Talk:Walter de la Mare

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James Thomson disambiguation[edit]

Which James Thomson is referred to? James Thomson (Seasons) or James Thomson (B.V.)? WouterVH 22:44, 14 May 2005 (UTC)

The Imagination[edit]

Fascinating ideas, completely unfootnoted. Which of de la Mare's works did this theory of childhood imagination come from? —Preceding unsigned comment added by 69.231.226.108 (talk) 08:13, 2 September 2009 (UTC)

Three years later but this section is almost unchanged, diff 13 Aug 2009 to 11 Nov 2012 (before my visit).
True, there is no Reference footnote except for the seemingly unrelated closing sentence which I have now tagged {clarify} because it seems out of place.
Today same as three years ago, we cite the lecture "Rupert Brooke and the Intellectual Imagination" without providing any composition, delivery, or publication date. Previous editors may have relied entirely on quotation and discussion of the lecture in McCrosson (1966). --That's a guess about a source I haven't seen. Today same as three years ago, it's the only other work cited.
Today I have refashioned the section mainly by relegating one paragraph to an explanatory footnote, Note [a]. Superscript [a] appears twice, at those two points where the Rupert Brooke lecture was previously mentioned. We need to learn and make clear whether WdlM's lecture and/or McCrosson is a source for all of the material short of the closing sentence about Aiken.
--P64 (talk) 00:31, 12 November 2012 (UTC)

Reginald Scot?[edit]

Would the "Reginald Scot" referred to here be Reginald Scott, 16th-century author of the banned-and-burned "A Discovery of Witchcraft", which explained how witches didn't exist and it was all really just prestidigitation? DS 13:04, 29 July 2005 (UTC)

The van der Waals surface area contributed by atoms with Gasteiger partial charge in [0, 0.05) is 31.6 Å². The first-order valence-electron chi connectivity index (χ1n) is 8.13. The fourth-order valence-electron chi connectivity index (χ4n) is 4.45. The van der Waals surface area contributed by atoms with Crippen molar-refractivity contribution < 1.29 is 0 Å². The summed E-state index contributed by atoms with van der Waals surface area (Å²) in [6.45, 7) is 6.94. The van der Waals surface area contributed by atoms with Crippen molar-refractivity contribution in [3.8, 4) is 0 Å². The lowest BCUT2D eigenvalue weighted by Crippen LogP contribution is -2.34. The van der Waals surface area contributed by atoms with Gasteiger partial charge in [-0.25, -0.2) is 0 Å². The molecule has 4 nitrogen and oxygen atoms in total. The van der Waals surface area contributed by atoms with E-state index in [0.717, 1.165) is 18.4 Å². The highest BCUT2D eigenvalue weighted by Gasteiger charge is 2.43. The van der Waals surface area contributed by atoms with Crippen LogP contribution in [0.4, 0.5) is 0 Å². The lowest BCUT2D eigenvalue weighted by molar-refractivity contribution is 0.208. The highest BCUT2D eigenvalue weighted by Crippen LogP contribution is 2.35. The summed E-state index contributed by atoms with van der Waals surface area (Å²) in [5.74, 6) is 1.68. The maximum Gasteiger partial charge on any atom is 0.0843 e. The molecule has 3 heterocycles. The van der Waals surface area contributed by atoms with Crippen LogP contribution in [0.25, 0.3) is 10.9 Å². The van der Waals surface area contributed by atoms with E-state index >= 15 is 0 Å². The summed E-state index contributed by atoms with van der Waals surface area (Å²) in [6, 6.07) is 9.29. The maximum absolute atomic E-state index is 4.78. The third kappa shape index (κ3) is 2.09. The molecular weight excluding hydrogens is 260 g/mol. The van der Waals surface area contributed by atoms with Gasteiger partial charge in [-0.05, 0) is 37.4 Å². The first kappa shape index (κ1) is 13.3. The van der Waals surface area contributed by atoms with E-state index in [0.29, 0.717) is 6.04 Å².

Personal comment[edit]

"(though not necessarily justly so)" - isn't this striding rather clumsily into the realm of literary criticism? If he's remembered for writing for children, that's how he's remembered. "Hitler is remembered mainly for killing a lot of people (though not necessarily justly so)."

Come Hither[edit]

It seems to me that devoting such a large portion of this article to a single anthology—in a section that consists mainly of an absurdly long list of authors represented in the work—is unwise and detracts from the encyclopedic tone of the article. Surely such an attractive writer, about whom much more could be said, deserves better treatment. Is there anyone who agrees with me? I'm reluctant to delete this section and expand the article in other directions without some support from other editors. Deor 03:00, 23 February 2007 (UTC)

Go for it. The vast list of names is dreadful and should go asap. If people want to do something like that then they should start an entry for it and listify it but it has no place here and the entry suffers badly for its presence. I think most reasonable people would say for you to go ahead and take it out and expand the entry. (Emperor 18:06, 30 March 2007 (UTC))